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Many asylum seekers entering the European Union (EU) cross more than one Member State border before lodging their asylum claims. In response, the EU adopted Dublin II to designate the point of first entry, rather than the point of application, as the State responsible for examining the claim. Unfortunately, this allocation of examination responsibilities overburdens States on the frontline of entry, such as Greece, and has exacerbated the systemic deficiencies in these states’ asylum systems. The Court of Justice of the European Union’s decision in the Joined Cases C-411/10 & C-493/10 helped clarify that a receiving state cannot transfer asylum seekers to the responsible state if they would be subjected to inhumane treatment there. Although this decision halted Dublin II transfers to states where fundamental rights risked being violated, the EU continues to struggle with an unbalanced distribution of asylum claims. Until the principle of solidarity is put into practice and more claims are shifted to lesser-burdened states, the EU will not meet its goal of creating a fair and effective Common European Asylum Policy.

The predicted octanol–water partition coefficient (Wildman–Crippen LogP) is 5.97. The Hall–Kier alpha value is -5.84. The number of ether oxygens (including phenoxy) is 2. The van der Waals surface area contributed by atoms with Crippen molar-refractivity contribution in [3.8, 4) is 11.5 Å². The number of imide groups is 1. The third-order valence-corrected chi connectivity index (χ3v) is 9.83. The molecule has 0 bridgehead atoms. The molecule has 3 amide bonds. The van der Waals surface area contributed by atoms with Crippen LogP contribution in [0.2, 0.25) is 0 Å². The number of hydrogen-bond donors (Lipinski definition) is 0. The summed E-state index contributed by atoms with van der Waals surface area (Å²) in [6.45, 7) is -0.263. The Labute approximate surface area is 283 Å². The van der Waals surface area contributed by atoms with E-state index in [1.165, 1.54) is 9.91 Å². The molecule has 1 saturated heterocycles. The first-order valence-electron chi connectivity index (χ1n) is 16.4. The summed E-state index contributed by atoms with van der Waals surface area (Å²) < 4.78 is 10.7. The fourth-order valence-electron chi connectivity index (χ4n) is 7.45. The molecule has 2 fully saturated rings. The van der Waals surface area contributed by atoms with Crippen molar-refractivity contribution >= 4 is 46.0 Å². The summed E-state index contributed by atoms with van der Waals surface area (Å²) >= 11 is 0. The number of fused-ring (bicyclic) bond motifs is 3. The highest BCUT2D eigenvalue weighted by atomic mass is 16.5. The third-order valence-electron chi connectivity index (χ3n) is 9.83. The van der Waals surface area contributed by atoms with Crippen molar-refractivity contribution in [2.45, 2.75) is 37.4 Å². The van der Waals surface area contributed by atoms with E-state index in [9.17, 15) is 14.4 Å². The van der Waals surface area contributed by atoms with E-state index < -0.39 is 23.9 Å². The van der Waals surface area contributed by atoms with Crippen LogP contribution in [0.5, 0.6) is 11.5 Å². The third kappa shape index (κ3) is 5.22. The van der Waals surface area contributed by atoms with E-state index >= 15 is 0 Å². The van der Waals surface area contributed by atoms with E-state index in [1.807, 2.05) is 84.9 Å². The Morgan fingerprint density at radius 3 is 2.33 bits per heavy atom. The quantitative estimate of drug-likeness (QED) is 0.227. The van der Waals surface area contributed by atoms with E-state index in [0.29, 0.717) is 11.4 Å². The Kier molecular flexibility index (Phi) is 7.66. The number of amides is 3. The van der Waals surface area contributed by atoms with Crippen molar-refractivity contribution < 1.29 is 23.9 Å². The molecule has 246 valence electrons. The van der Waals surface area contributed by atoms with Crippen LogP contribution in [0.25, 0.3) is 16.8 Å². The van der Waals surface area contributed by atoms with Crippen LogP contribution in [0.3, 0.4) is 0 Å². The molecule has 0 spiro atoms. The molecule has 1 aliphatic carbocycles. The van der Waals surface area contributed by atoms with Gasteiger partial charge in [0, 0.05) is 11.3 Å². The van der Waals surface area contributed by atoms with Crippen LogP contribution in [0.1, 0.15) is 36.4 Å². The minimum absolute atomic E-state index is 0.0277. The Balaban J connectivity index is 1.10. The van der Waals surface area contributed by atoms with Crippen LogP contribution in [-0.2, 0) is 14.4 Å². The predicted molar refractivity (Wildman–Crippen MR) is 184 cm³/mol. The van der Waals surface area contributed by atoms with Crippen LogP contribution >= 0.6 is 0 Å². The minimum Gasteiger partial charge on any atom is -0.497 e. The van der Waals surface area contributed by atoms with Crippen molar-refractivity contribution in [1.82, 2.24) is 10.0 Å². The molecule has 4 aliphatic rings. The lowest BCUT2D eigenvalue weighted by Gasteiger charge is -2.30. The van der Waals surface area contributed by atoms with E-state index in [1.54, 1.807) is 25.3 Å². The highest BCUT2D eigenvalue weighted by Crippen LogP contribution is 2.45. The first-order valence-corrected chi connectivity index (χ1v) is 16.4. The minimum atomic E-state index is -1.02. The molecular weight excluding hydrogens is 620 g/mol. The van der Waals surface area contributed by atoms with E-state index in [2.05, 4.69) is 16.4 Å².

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8 Sep 2022
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  • Subject
    • Comparative and Foreign Law

    • Human Rights Law

    • Immigration Law

  • Journal title
    • Boston College International and Comparative Law Review

  • Volume
    • 37

  • Issue
    • 3

  • Pagination
    • E. Supp. 72

  • Date submitted

    8 September 2022